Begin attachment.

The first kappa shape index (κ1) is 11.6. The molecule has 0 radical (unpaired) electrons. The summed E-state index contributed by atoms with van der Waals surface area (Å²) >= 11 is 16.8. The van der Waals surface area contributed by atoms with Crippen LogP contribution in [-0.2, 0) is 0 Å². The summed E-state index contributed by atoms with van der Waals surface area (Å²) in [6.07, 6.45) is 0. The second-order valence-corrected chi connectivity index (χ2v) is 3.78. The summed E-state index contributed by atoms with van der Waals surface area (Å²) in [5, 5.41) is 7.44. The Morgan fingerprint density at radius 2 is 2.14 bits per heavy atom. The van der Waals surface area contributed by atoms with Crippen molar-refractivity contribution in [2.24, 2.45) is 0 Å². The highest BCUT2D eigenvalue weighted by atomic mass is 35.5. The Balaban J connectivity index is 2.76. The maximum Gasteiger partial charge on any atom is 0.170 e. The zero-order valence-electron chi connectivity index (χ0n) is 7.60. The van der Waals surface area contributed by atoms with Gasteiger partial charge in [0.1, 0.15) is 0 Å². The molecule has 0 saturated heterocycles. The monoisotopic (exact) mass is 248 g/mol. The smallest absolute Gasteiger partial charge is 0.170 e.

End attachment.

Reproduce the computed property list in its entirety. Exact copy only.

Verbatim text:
The first kappa shape index (κ1) is 11.6. The molecule has 0 radical (unpaired) electrons. The summed E-state index contributed by atoms with van der Waals surface area (Å²) >= 11 is 16.8. The van der Waals surface area contributed by atoms with Crippen LogP contribution in [-0.2, 0) is 0 Å². The summed E-state index contributed by atoms with van der Waals surface area (Å²) in [6.07, 6.45) is 0. The second-order valence-corrected chi connectivity index (χ2v) is 3.78. The summed E-state index contributed by atoms with van der Waals surface area (Å²) in [5, 5.41) is 7.44. The Morgan fingerprint density at radius 2 is 2.14 bits per heavy atom. The van der Waals surface area contributed by atoms with Crippen molar-refractivity contribution in [2.24, 2.45) is 0 Å². The highest BCUT2D eigenvalue weighted by atomic mass is 35.5. The Balaban J connectivity index is 2.76. The maximum Gasteiger partial charge on any atom is 0.170 e. The zero-order valence-electron chi connectivity index (χ0n) is 7.60. The van der Waals surface area contributed by atoms with Gasteiger partial charge in [0.1, 0.15) is 0 Å². The molecule has 0 saturated heterocycles. The monoisotopic (exact) mass is 248 g/mol. The smallest absolute Gasteiger partial charge is 0.170 e.